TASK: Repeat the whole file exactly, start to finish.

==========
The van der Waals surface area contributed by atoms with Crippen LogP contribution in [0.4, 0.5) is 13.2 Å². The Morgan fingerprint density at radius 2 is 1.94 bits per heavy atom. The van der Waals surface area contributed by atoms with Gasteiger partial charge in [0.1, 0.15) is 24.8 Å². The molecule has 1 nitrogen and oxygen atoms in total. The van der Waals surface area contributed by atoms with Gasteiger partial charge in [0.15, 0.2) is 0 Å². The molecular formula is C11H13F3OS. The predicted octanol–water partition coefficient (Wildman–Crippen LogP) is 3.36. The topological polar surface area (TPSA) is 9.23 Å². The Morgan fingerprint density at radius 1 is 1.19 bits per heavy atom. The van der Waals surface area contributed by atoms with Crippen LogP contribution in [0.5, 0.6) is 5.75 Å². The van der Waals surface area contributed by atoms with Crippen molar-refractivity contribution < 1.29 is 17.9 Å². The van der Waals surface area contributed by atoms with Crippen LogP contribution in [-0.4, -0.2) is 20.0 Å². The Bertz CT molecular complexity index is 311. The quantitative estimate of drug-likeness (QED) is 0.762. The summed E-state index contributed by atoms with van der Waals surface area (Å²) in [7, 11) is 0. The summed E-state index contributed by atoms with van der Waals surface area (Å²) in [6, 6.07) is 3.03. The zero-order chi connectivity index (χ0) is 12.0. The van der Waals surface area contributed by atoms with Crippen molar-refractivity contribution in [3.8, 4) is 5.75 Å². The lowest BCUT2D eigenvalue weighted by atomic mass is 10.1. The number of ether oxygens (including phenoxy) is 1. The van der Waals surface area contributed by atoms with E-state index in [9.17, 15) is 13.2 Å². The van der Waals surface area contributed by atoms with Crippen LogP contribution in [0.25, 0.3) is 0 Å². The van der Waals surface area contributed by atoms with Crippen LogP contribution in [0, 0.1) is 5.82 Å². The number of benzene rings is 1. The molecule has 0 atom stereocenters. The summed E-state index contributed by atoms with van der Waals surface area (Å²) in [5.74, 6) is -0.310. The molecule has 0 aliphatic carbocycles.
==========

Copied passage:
The van der Waals surface area contributed by atoms with Crippen LogP contribution in [0.4, 0.5) is 13.2 Å². The Morgan fingerprint density at radius 2 is 1.94 bits per heavy atom. The van der Waals surface area contributed by atoms with Gasteiger partial charge in [0.1, 0.15) is 24.8 Å². The molecule has 1 nitrogen and oxygen atoms in total. The van der Waals surface area contributed by atoms with Gasteiger partial charge in [0.15, 0.2) is 0 Å². The molecular formula is C11H13F3OS. The predicted octanol–water partition coefficient (Wildman–Crippen LogP) is 3.36. The topological polar surface area (TPSA) is 9.23 Å². The Morgan fingerprint density at radius 1 is 1.19 bits per heavy atom. The van der Waals surface area contributed by atoms with Crippen LogP contribution in [0.5, 0.6) is 5.75 Å². The van der Waals surface area contributed by atoms with Crippen molar-refractivity contribution < 1.29 is 17.9 Å². The van der Waals surface area contributed by atoms with Crippen LogP contribution in [-0.4, -0.2) is 20.0 Å². The Bertz CT molecular complexity index is 311. The quantitative estimate of drug-likeness (QED) is 0.762. The summed E-state index contributed by atoms with van der Waals surface area (Å²) in [7, 11) is 0. The summed E-state index contributed by atoms with van der Waals surface area (Å²) in [6, 6.07) is 3.03. The zero-order chi connectivity index (χ0) is 12.0. The van der Waals surface area contributed by atoms with Crippen molar-refractivity contribution in [3.8, 4) is 5.75 Å². The lowest BCUT2D eigenvalue weighted by atomic mass is 10.1. The number of ether oxygens (including phenoxy) is 1. The van der Waals surface area contributed by atoms with E-state index in [9.17, 15) is 13.2 Å². The van der Waals surface area contributed by atoms with Crippen LogP contribution in [0.25, 0.3) is 0 Å². The van der Waals surface area contributed by atoms with Crippen LogP contribution in [0, 0.1) is 5.82 Å². The number of benzene rings is 1. The molecule has 0 atom stereocenters. The summed E-state index contributed by atoms with van der Waals surface area (Å²) in [5.74, 6) is -0.310. The molecule has 0 aliphatic carbocycles.